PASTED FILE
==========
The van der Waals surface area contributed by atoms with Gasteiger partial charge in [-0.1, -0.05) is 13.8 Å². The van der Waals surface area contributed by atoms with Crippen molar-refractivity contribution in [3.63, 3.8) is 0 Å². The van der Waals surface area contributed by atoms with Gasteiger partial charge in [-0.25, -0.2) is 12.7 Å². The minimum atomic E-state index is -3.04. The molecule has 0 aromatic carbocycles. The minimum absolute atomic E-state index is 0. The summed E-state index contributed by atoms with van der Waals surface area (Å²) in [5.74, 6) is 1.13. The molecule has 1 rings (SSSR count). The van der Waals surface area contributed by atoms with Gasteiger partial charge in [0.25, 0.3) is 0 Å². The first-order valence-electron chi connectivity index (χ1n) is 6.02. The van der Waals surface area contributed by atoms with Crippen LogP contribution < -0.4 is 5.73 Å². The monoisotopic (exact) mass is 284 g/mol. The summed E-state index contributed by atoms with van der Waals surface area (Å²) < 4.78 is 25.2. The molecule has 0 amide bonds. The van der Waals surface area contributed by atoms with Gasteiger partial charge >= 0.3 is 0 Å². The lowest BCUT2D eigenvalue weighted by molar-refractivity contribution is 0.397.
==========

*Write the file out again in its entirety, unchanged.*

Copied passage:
The van der Waals surface area contributed by atoms with Gasteiger partial charge in [-0.1, -0.05) is 13.8 Å². The van der Waals surface area contributed by atoms with Crippen molar-refractivity contribution in [3.63, 3.8) is 0 Å². The van der Waals surface area contributed by atoms with Gasteiger partial charge in [-0.25, -0.2) is 12.7 Å². The minimum atomic E-state index is -3.04. The molecule has 0 aromatic carbocycles. The minimum absolute atomic E-state index is 0. The summed E-state index contributed by atoms with van der Waals surface area (Å²) in [5.74, 6) is 1.13. The molecule has 1 rings (SSSR count). The van der Waals surface area contributed by atoms with Gasteiger partial charge in [0.25, 0.3) is 0 Å². The first-order valence-electron chi connectivity index (χ1n) is 6.02. The van der Waals surface area contributed by atoms with Crippen LogP contribution < -0.4 is 5.73 Å². The monoisotopic (exact) mass is 284 g/mol. The summed E-state index contributed by atoms with van der Waals surface area (Å²) < 4.78 is 25.2. The molecule has 0 amide bonds. The van der Waals surface area contributed by atoms with Gasteiger partial charge >= 0.3 is 0 Å². The lowest BCUT2D eigenvalue weighted by molar-refractivity contribution is 0.397.